MANAGEMENT at University Hospital Limerick have apologised after an increase in patients attending the emergency department caused “long delays” and resulted in up to 11 ambulances being backed up outside the hospital.
The overcrowding came to a peak last Thursday night, when the ambulances were stacked up for three hours, a situation one hospital worker compared to as akin to the “runways at Heathrow”.
The delay was caused, the hospital worker - who did not wish to be identified - said because there was “simply too many people wanting to access the emergency department and not enough beds available”.
Patients referred to A&E faced lengthy delays as a result of the ambulances backing up outside the Dooradoyle facility.
It has also emerged that a 101 year old woman experienced a 25 hour wait on a trolley for a bed at UHL over the weekend.
A spokesperson for UHL conceded that there was “an increase in emergency presentations over the last week which has resulted in long delays for patients”.
“During particularly busy times on Thursday a number of ambulances experienced delays discharging patients to the care of UHL, however every effort was made to free up ambulances as a priority,” said the spokesperson.
“Our staff are working very hard to ensure the optimum care and safety of all our patients during this very busy period. The UL Hospital Group apologises that any patient has to wait to be admitted,” they added.
According to the INMO figures, there were 27 people on trollies in UHL last Thursday, dropping slightly to 24 the following day.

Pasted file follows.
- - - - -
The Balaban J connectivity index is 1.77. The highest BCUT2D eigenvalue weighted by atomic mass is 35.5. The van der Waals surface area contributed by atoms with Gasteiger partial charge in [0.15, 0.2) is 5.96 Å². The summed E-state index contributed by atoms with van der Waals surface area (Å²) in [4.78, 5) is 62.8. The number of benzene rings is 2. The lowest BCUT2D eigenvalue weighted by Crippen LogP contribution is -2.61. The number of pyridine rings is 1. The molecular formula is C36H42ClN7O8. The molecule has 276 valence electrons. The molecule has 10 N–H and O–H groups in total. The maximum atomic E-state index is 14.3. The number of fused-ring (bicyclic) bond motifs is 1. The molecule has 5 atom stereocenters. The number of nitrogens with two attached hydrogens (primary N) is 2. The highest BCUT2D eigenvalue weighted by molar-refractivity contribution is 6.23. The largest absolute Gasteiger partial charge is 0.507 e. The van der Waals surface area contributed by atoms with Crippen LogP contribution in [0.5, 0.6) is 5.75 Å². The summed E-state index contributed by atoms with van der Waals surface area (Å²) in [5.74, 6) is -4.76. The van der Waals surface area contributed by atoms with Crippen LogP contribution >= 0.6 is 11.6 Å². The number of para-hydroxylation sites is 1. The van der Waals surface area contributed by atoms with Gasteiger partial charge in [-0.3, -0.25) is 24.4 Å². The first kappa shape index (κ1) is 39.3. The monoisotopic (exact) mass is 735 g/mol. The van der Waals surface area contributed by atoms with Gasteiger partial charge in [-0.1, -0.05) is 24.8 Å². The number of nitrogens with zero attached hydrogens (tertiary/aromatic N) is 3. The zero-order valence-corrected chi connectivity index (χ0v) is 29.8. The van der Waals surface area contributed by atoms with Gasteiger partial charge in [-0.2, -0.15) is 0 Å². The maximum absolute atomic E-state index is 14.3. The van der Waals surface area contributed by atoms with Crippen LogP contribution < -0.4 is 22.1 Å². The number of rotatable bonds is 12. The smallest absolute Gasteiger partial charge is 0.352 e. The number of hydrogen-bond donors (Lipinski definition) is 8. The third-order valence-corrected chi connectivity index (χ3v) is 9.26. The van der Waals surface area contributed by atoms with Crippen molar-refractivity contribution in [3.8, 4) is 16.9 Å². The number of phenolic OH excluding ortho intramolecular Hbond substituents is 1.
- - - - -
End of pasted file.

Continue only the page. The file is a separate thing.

The 101 year old Clare woman experienced the 25 hour wait on a trolley for a bed over the weekend. She also faced a five hour wait for an ambulance to take her to the hospital where, because of delays at the emergency department, she faced the lengthy stint on a trolley.
The incident comes after health minister Leo Varadkar said there would be “zero tolerance” for a situation whereby anyone would wait longer than 24 hours on a trolley.
Mary Fogarty of the INMO said that particular incident was “inhumane and you wouldn’t see it in the Third World”.
“It is a catastrophic situation where the oldest person in the hospital is left to languish on a trolley for all of that time,” she said.
Ms Fogarty added: “At some point, when you don’t have enough beds, you have got to decide, who do I treat? Do I treat the patients that are on trolleys in the emergency department, or do I bring in people for planned care?
“And I think when you are at that stage in a hospital and are so overcrowded, and you have elderly people - a woman of 101 - and she is left there, for over a day, that is just unacceptable. Don’t tell me that there wasn’t some way that that lady could have been prioritised and given the care that she deserved.”
The UHL group said that as part of its plan to address the delays, all beds across the group are open and patients who have finished their care are being discharged home or to the community.
“Where possible patients are being transferred from UHL to Ennis Hospital, Nenagh Hospital and St John’s Hospital for ongoing treatment,” said the spokesperson.
The hospitals group reminded patients to keep the emergency department “for emergencies only and to contact their GP or GP Out of Hours services in the first instance”.
“GPs have a number of options available to them including referring patients to Medical Assessment Units which are operational in Ennis Hospital, Nenagh Hospital and St John’s Hospital, thus avoiding the patient having to wait for extended periods in the ED,” they said.
“Local Injury Units are open in Ennis and Nenagh Hospitals from 8am to 8pm, Monday to Sunday and 8am to 6pm Monday to Friday at St. John’s Hospital. Patients aged five years-plus with minor injuries; for example suspected broken bones in arm or lower leg, sprains, strains, minor scalds, burns or cuts are encouraged to visit their Local Injury Units for treatment,” added the spokesperson.
The UHL emergency department has been under severe pressure a number of times already this year, most notably in February, when elective surgery had to be cancelled as the hospital struggled to cope with an “unprecedented number” of presentations, a situation Fianna Fail’s Deputy Niall Collins described as “extremely serious” at the time.